Previous | Next
341342343344345346347348349350351352353354355356357358359360361362363364365366367368369370371372373374375376377378379380381382383384385386387 of 1143
surprised that there was any problem and
gave no constructive suggestions,
however. Anna Rosenberg had been to
visit him and he had promised her to
speak to John McCormick, who in turn
spoke to Fogarty. All this did no good,
however, and Fogarty continued to be
adamant in conversations with Hill.
What reasons was he giving at this time? Did he
He gave no reasons. He was just opposed. He's one
of these people, who, when he expresses
opposition, is silent.
Hill couldn't imagine what was the matter and I
thought that I certainly ought to be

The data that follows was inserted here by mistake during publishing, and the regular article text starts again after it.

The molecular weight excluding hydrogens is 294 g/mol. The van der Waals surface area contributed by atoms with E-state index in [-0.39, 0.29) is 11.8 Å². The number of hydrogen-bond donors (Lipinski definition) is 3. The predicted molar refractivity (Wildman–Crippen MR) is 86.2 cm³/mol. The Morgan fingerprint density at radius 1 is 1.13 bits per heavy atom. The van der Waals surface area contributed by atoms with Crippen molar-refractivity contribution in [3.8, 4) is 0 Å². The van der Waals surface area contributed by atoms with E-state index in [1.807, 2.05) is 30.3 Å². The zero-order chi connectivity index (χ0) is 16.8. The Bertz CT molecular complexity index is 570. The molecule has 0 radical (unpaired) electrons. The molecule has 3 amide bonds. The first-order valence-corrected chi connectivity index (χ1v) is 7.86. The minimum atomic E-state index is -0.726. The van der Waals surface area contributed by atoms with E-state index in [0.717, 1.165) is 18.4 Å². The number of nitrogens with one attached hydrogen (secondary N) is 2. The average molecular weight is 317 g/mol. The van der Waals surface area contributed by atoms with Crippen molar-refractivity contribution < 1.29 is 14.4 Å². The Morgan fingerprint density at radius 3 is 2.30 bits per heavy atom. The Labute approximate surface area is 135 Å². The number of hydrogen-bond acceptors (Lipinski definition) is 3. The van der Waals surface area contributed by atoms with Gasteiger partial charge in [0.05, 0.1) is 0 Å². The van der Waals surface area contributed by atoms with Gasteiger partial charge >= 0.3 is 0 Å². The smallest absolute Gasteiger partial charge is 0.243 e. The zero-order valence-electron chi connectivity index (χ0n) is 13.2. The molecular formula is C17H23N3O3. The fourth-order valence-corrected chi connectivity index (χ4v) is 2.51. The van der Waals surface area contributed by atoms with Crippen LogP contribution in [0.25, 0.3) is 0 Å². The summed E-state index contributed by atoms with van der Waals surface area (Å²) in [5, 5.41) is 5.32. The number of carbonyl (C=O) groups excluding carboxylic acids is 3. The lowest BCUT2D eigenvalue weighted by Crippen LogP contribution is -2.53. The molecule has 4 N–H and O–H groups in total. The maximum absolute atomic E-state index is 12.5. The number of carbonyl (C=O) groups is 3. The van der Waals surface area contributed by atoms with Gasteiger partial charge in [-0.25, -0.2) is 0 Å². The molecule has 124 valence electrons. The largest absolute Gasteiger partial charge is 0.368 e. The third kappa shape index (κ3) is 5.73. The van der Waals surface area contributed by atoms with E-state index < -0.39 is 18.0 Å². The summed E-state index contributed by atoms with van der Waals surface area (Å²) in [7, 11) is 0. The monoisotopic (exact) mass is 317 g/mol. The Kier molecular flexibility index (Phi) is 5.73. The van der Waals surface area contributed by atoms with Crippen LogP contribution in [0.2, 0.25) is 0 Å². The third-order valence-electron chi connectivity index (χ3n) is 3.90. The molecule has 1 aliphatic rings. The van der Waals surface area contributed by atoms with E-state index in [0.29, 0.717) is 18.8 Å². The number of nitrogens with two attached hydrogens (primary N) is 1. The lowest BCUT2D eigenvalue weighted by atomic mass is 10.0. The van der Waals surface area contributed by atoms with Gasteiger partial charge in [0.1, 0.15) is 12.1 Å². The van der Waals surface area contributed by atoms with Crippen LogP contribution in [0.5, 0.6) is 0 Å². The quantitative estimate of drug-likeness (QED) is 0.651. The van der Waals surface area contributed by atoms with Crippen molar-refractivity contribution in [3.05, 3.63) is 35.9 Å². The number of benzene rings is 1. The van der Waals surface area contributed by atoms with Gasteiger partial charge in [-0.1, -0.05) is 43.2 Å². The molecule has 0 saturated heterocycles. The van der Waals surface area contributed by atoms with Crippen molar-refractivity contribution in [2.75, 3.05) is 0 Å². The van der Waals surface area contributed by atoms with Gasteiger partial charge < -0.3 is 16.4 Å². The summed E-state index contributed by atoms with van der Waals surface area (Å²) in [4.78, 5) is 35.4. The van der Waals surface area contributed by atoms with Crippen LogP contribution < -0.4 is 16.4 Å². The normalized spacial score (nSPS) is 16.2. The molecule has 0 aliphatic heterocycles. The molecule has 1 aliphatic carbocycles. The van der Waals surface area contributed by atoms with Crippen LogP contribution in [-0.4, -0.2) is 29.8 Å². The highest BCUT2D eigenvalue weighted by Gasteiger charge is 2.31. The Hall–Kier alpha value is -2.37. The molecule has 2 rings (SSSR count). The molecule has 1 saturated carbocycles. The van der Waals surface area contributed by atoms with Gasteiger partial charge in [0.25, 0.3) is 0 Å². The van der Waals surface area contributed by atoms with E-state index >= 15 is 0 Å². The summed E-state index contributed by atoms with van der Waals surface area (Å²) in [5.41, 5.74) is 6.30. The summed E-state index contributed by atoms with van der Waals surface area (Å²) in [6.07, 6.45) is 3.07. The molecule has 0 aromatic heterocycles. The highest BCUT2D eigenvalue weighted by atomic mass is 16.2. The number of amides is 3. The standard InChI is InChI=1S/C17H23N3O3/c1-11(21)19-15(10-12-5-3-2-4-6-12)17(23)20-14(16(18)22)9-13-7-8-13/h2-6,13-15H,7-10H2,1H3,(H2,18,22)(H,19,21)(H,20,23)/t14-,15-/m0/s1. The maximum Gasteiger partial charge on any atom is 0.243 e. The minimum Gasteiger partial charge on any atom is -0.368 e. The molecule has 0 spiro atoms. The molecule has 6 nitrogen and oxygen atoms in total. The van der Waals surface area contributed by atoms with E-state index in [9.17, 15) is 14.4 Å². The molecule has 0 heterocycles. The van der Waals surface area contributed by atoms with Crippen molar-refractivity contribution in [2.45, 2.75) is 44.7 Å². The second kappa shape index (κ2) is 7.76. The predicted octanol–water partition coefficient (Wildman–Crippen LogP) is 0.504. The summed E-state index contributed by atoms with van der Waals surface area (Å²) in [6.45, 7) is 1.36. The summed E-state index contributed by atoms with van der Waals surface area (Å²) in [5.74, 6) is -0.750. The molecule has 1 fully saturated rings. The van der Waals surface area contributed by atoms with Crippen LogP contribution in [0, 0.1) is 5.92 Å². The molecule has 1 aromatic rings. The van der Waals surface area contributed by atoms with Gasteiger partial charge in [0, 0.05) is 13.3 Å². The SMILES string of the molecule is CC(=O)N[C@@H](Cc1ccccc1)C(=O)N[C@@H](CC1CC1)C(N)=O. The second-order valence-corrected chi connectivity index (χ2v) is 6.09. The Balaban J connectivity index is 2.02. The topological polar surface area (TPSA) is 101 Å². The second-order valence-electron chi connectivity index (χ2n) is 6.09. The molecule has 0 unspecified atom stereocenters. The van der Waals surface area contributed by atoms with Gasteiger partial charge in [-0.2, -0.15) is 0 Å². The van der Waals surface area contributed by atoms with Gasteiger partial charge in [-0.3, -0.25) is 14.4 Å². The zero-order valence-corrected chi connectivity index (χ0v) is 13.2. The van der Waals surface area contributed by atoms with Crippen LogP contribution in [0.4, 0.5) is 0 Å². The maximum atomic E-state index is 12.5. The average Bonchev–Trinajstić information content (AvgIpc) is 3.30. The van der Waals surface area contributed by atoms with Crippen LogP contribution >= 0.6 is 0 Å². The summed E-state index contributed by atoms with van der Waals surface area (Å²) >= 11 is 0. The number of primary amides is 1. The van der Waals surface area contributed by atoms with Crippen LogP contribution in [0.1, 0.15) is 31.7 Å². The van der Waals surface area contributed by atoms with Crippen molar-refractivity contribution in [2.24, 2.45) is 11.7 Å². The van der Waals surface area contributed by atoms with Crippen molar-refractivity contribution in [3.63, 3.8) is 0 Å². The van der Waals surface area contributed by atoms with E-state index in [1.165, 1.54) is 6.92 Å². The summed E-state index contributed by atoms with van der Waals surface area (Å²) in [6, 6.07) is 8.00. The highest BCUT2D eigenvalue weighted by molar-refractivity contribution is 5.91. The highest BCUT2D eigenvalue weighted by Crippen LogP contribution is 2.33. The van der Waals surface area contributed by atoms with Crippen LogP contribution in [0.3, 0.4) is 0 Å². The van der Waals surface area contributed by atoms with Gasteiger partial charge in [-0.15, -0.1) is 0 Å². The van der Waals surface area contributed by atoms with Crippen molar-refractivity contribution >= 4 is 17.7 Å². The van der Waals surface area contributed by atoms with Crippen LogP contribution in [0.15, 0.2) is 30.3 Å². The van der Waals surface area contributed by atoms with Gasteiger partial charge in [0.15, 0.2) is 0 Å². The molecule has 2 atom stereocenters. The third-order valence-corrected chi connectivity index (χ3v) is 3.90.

able to fix it up in some way and I was
very puzzled and didn't know what to do.
Florence, in the meantime, was terribly
distressed by the unsympathetic and
unrealistic attitude of Fogarty and told
the story to Drew Pearson, who wrote
several articles on the subject, which
caused an enormous amount of comment, as
you can imagine. But it didn't change
Fogarty at all. Fogarty was sulking and
the rest of his committee were lined up
I went to see Lanham and Fernandez and the
American Cancer Society and Cerebral
Palsy and various other people got in
touch with them, but they could n't get
himto give an inch.
The committee had evidently agreed to let him do
whatever he wanted to do in conference.
Of course, they were delighted
© 2006 Columbia University
Libraries | Oral History
Research Office | Rights and
Permissions | Help